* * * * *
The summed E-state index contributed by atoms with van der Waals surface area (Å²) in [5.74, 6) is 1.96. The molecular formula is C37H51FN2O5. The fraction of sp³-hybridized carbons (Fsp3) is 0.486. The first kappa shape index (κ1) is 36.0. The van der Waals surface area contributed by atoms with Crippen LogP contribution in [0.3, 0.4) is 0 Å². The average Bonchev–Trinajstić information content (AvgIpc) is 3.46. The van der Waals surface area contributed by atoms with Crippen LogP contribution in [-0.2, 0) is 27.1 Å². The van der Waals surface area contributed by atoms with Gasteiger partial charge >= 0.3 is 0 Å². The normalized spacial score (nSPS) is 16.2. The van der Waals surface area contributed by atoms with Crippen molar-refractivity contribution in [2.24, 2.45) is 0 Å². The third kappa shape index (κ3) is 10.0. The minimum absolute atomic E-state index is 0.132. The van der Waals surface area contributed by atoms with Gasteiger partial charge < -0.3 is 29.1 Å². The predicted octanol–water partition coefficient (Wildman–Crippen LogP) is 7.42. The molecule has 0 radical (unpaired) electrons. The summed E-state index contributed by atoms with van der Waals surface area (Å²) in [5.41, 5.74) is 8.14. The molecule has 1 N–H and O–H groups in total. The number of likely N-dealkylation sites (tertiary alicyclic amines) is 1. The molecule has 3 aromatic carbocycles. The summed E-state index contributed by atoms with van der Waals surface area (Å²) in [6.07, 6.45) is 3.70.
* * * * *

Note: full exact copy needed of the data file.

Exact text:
The summed E-state index contributed by atoms with van der Waals surface area (Å²) in [5.74, 6) is 1.96. The molecular formula is C37H51FN2O5. The fraction of sp³-hybridized carbons (Fsp3) is 0.486. The first kappa shape index (κ1) is 36.0. The van der Waals surface area contributed by atoms with Crippen LogP contribution in [0.3, 0.4) is 0 Å². The average Bonchev–Trinajstić information content (AvgIpc) is 3.46. The van der Waals surface area contributed by atoms with Crippen LogP contribution in [-0.2, 0) is 27.1 Å². The van der Waals surface area contributed by atoms with Gasteiger partial charge >= 0.3 is 0 Å². The normalized spacial score (nSPS) is 16.2. The van der Waals surface area contributed by atoms with Crippen molar-refractivity contribution in [2.24, 2.45) is 0 Å². The third kappa shape index (κ3) is 10.0. The minimum absolute atomic E-state index is 0.132. The van der Waals surface area contributed by atoms with Gasteiger partial charge < -0.3 is 29.1 Å². The predicted octanol–water partition coefficient (Wildman–Crippen LogP) is 7.42. The molecule has 0 radical (unpaired) electrons. The summed E-state index contributed by atoms with van der Waals surface area (Å²) in [5.41, 5.74) is 8.14. The molecule has 1 N–H and O–H groups in total. The number of likely N-dealkylation sites (tertiary alicyclic amines) is 1. The molecule has 3 aromatic carbocycles. The summed E-state index contributed by atoms with van der Waals surface area (Å²) in [6.07, 6.45) is 3.70.